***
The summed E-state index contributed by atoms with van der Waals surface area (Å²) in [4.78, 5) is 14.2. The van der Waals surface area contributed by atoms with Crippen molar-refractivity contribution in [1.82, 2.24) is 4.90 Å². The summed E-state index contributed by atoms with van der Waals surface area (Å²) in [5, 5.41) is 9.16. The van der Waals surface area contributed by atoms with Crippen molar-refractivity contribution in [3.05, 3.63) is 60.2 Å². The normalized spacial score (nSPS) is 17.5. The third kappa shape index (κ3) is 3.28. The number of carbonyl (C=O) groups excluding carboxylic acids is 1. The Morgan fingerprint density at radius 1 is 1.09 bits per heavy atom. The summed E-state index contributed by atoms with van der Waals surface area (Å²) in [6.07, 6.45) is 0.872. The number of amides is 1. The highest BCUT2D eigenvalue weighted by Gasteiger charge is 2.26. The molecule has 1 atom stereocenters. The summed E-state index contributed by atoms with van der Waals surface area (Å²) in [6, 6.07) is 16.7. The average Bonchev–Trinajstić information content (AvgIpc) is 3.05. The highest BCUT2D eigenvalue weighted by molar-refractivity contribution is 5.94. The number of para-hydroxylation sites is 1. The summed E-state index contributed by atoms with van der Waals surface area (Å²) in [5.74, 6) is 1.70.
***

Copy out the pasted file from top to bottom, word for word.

The summed E-state index contributed by atoms with van der Waals surface area (Å²) in [4.78, 5) is 14.2. The van der Waals surface area contributed by atoms with Crippen molar-refractivity contribution in [1.82, 2.24) is 4.90 Å². The summed E-state index contributed by atoms with van der Waals surface area (Å²) in [5, 5.41) is 9.16. The van der Waals surface area contributed by atoms with Crippen molar-refractivity contribution in [3.05, 3.63) is 60.2 Å². The normalized spacial score (nSPS) is 17.5. The third kappa shape index (κ3) is 3.28. The number of carbonyl (C=O) groups excluding carboxylic acids is 1. The Morgan fingerprint density at radius 1 is 1.09 bits per heavy atom. The summed E-state index contributed by atoms with van der Waals surface area (Å²) in [6.07, 6.45) is 0.872. The number of amides is 1. The highest BCUT2D eigenvalue weighted by Gasteiger charge is 2.26. The molecule has 1 atom stereocenters. The summed E-state index contributed by atoms with van der Waals surface area (Å²) in [6, 6.07) is 16.7. The average Bonchev–Trinajstić information content (AvgIpc) is 3.05. The highest BCUT2D eigenvalue weighted by molar-refractivity contribution is 5.94. The number of para-hydroxylation sites is 1. The summed E-state index contributed by atoms with van der Waals surface area (Å²) in [5.74, 6) is 1.70.